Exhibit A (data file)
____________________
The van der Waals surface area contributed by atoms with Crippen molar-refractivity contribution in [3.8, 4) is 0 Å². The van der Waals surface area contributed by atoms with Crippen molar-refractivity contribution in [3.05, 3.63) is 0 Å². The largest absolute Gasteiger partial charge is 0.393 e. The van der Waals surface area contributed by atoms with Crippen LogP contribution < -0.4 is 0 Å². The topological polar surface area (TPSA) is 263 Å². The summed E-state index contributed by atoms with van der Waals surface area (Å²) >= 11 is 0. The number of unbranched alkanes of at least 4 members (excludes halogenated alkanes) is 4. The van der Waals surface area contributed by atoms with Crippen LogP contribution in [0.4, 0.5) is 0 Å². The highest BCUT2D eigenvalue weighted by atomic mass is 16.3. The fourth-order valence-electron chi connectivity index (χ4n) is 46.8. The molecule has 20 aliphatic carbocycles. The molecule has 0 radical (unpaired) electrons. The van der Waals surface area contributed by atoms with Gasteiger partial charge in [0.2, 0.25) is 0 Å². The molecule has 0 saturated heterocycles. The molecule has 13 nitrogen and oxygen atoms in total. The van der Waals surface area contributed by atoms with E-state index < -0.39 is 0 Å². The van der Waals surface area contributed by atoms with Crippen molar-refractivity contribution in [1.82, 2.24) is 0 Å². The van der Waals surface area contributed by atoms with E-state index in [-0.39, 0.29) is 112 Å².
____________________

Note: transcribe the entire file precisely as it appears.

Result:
The van der Waals surface area contributed by atoms with Crippen molar-refractivity contribution in [3.8, 4) is 0 Å². The van der Waals surface area contributed by atoms with Crippen molar-refractivity contribution in [3.05, 3.63) is 0 Å². The largest absolute Gasteiger partial charge is 0.393 e. The van der Waals surface area contributed by atoms with Crippen LogP contribution < -0.4 is 0 Å². The topological polar surface area (TPSA) is 263 Å². The summed E-state index contributed by atoms with van der Waals surface area (Å²) >= 11 is 0. The number of unbranched alkanes of at least 4 members (excludes halogenated alkanes) is 4. The van der Waals surface area contributed by atoms with Crippen LogP contribution in [0.4, 0.5) is 0 Å². The highest BCUT2D eigenvalue weighted by atomic mass is 16.3. The fourth-order valence-electron chi connectivity index (χ4n) is 46.8. The molecule has 20 aliphatic carbocycles. The molecule has 0 radical (unpaired) electrons. The van der Waals surface area contributed by atoms with Gasteiger partial charge in [0.2, 0.25) is 0 Å². The molecule has 0 saturated heterocycles. The molecule has 13 nitrogen and oxygen atoms in total. The van der Waals surface area contributed by atoms with E-state index < -0.39 is 0 Å². The van der Waals surface area contributed by atoms with Crippen molar-refractivity contribution in [1.82, 2.24) is 0 Å². The van der Waals surface area contributed by atoms with E-state index in [-0.39, 0.29) is 112 Å².